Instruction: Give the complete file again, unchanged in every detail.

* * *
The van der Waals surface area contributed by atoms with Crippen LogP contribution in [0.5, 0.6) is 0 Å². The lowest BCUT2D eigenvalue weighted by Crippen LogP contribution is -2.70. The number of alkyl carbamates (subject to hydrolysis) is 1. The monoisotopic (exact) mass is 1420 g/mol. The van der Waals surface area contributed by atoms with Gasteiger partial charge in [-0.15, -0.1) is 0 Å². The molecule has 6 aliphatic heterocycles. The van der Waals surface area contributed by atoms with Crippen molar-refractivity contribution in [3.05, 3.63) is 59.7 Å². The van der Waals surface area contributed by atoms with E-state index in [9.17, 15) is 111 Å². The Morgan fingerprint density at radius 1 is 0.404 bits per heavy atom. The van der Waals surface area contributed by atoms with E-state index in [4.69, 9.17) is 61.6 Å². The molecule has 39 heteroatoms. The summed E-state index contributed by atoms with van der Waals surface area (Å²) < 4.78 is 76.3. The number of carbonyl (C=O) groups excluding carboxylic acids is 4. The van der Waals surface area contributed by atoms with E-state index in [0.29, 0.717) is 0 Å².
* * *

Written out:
The van der Waals surface area contributed by atoms with Crippen LogP contribution in [0.5, 0.6) is 0 Å². The lowest BCUT2D eigenvalue weighted by Crippen LogP contribution is -2.70. The number of alkyl carbamates (subject to hydrolysis) is 1. The monoisotopic (exact) mass is 1420 g/mol. The van der Waals surface area contributed by atoms with Gasteiger partial charge in [-0.15, -0.1) is 0 Å². The molecule has 6 aliphatic heterocycles. The van der Waals surface area contributed by atoms with Crippen molar-refractivity contribution in [3.05, 3.63) is 59.7 Å². The van der Waals surface area contributed by atoms with E-state index in [9.17, 15) is 111 Å². The Morgan fingerprint density at radius 1 is 0.404 bits per heavy atom. The van der Waals surface area contributed by atoms with E-state index in [4.69, 9.17) is 61.6 Å². The molecule has 39 heteroatoms. The summed E-state index contributed by atoms with van der Waals surface area (Å²) < 4.78 is 76.3. The number of carbonyl (C=O) groups excluding carboxylic acids is 4. The van der Waals surface area contributed by atoms with E-state index in [0.29, 0.717) is 0 Å².